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  GURPS Complete Collection (with joke titles) - Uncredited Supplements are the backbone of the RPG industry. They not only offer more opportunities to build out a game system, but provide incremental revenue sources for the publisher and/or secondary creators. Today, I'm going to be talking about what I look for (or don't) in supplements. For purposes of this, I'm going to assume that there is a core book (or two core books) for the game. D&D has the Player's Handbook and Dungeon Master's Guide as separate core books. Numenera split their one core book into Discovery and Destiny. Dungeon Crawl Classics has one book with everything. The Critical Few After I've read a new game's core book, the first supplement I reach for is its "Monster Manual" equivalent. After 40 years of gaming, I can bring up all the fantasy creatures I want for a game, but if  the game is Cthulhu horror, Science Fiction, Steampunk, Cyberpunk or surreal, I really want a

#RPGaDay2021 Day 14 - "Safety"

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  "Safety" by Griffstuff My pinned Tweet has been unchanged since I put it up last November, and I have no intention of changing it anytime soon. Its message is simple, and I'm reposting it and my response comment below: I just commented about safe-space gaming to someone. And I just want to reiterate: Every game I run is a safe table, regardless of race, gender, LGBTQ status, being an introvert or anything else. And if I don't know the players, I tell them that explicitly.   I have to add two things: 1. My table is also welcoming. I really appreciate people being there. 2. It also includes being welcoming to people who are new to the game we're playing. Everybody was new once.   Nobody should ever feel they made a mistake sitting at my #TTRPG table.   To carry these ideas forward, I'm going to describe a topic that is very dear to me: how I ensure that players always feel safe, comfortable and welcome at my table as a GM. I'll also touch on how I do that

#RPGaDay2021 Day 13 - "Flood"

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  The Old World by Alyn Spiller For the last three years, I've put header art on all of my essays. I do this because it adds an interesting graphical element to my text-only essays. But very quickly, I realized that the art actually inspires some essays or brings in detail that add more depth to the articles. This is one of those. I had decided that "flood " was a great launching point for one type of essay, but on seeing this piece by Alyn Spiller, I realized I had to write a completely different essay to do it justice. Beneath the Waters of Our World Water is an amazing and often underutilized element for Role Playing Games. In the real world, we have  thousands of marine biologists, oceanographers, educational, corporate and private diving expeditions. Snorkeling and scuba diving are an hugely popular pastime for vacationers. And yet, we honestly know almost nothing about what is in the ocean. We can make maps of the bottom of the ocean, and have little idea what's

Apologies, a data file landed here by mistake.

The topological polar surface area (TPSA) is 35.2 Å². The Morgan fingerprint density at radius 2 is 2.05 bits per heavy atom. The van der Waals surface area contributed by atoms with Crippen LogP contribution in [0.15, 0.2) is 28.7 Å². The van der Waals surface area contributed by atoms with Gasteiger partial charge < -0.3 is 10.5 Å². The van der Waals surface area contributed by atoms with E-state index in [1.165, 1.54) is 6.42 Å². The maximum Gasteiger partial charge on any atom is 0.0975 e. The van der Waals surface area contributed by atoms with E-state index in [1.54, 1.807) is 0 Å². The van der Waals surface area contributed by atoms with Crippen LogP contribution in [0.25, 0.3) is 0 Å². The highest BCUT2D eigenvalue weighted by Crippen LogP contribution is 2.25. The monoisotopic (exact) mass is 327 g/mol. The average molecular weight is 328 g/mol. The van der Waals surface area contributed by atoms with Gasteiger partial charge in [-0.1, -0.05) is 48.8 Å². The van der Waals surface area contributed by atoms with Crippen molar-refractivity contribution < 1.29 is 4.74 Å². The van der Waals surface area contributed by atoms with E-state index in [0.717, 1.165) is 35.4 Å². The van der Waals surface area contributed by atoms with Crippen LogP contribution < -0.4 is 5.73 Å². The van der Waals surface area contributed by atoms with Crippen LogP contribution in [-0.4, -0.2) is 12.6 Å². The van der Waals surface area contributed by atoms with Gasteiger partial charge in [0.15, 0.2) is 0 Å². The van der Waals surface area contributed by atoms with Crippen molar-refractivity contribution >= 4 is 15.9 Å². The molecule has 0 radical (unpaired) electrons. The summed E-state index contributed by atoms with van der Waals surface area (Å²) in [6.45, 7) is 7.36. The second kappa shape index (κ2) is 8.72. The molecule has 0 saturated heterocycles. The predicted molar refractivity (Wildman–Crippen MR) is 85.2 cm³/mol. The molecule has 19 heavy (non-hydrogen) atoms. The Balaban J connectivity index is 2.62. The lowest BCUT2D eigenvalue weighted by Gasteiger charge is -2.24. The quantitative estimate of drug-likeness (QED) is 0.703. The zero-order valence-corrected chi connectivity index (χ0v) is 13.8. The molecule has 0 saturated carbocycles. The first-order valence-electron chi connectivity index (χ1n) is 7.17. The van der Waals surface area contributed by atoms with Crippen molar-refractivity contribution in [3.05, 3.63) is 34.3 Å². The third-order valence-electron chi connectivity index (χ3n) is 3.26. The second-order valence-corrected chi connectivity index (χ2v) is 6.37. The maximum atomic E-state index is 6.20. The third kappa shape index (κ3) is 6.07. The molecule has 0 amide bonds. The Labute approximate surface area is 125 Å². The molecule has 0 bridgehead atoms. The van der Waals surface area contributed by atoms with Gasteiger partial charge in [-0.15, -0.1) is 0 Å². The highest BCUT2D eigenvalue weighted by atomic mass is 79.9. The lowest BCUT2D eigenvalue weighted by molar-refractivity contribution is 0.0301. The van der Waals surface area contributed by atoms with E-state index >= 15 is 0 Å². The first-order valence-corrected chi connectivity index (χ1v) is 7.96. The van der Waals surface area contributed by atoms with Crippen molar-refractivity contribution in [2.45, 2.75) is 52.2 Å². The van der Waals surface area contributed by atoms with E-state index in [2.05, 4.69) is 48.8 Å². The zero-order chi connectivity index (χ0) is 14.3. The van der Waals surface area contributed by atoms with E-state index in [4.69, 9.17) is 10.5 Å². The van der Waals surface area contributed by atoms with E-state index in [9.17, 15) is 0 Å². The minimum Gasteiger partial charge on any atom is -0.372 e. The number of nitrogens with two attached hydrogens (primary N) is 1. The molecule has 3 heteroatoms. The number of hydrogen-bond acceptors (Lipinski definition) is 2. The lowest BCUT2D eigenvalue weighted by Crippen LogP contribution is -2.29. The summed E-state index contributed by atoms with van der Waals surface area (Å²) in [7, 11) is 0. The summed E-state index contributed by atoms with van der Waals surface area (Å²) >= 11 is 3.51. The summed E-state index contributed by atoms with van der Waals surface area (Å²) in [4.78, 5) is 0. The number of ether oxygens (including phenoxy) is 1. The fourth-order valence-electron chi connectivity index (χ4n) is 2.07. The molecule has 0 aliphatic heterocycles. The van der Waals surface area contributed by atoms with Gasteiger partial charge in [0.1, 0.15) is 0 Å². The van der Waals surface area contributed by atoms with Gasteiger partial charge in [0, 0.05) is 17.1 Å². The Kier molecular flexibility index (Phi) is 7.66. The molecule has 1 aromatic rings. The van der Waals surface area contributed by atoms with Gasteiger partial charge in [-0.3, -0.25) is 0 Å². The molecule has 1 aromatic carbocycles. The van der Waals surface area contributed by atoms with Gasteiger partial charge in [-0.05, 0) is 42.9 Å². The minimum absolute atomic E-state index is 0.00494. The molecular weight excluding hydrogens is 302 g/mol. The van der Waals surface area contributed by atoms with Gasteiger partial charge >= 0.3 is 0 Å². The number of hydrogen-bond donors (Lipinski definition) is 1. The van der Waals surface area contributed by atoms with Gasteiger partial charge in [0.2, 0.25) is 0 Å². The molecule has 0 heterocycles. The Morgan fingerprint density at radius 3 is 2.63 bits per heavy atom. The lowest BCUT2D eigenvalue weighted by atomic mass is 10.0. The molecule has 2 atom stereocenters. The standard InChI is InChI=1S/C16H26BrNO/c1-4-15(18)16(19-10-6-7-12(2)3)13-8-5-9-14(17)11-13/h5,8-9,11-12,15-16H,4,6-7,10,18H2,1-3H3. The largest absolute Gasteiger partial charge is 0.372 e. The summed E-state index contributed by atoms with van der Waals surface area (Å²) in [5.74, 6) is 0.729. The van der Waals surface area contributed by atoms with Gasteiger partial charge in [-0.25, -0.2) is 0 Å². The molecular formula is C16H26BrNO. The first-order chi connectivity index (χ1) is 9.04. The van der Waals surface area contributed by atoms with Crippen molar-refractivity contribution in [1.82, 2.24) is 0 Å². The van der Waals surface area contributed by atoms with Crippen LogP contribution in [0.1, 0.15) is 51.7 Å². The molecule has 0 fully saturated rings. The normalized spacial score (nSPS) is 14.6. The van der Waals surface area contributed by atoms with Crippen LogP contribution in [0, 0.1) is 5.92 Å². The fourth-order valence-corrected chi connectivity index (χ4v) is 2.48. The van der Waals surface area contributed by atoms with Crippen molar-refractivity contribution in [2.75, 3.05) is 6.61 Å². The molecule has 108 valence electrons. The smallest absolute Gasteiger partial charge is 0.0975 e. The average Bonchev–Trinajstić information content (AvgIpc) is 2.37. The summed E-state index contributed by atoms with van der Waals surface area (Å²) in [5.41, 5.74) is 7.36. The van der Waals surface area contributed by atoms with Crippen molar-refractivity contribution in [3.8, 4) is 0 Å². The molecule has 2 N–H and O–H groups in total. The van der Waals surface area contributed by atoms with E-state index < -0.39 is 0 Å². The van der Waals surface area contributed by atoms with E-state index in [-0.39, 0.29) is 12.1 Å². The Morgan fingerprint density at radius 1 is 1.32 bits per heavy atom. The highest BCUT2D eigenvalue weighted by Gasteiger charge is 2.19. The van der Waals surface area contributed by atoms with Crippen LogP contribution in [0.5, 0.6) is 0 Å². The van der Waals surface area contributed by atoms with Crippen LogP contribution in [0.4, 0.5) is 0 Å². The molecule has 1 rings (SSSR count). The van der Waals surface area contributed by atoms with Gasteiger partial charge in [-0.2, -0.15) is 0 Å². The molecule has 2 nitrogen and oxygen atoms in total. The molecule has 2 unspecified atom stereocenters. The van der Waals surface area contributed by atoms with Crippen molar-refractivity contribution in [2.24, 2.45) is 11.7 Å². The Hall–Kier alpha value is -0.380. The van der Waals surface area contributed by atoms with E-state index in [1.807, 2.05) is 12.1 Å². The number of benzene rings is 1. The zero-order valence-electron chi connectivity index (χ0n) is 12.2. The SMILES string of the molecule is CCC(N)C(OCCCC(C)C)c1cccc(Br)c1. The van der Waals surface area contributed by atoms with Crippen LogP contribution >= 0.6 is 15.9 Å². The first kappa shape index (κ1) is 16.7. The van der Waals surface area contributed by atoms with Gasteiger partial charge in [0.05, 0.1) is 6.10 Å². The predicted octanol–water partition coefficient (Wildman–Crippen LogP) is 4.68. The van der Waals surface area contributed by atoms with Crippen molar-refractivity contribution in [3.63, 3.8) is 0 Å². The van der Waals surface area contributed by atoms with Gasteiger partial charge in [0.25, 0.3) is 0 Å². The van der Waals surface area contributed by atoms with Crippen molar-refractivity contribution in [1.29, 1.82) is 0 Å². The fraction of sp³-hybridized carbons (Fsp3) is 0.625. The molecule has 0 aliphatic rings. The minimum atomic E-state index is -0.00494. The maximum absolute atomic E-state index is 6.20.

#RPGaDay2021 Day 12 - "Think"

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  The very first thing that came to mind when I read "Think" as the word for today was Aretha Franklin's 1968 song of the same name. She made Think universally famous through her performance of it in the Blue's Brothers movie. She explained things in no uncertain terms to Matt "Guitar" Murphy, and when the queen of soul has something to say on the subject, it's best to let her do the talking. Sadly, she wasn't talking about RPGs and so I was forced to come up with my own essay. What came to me next was "Give me an INT check" which is a common GM tool for remembering a fact, getting a hint, or showing knowledge or an understanding that exceeds what the player knows. Each of these is a completely different circumstance, and that's what I'll be reviewing today. Remembering A Fact During the course of an adventure or even a campaign arc, many details will come up. Some characters record important information in a book; campaign summari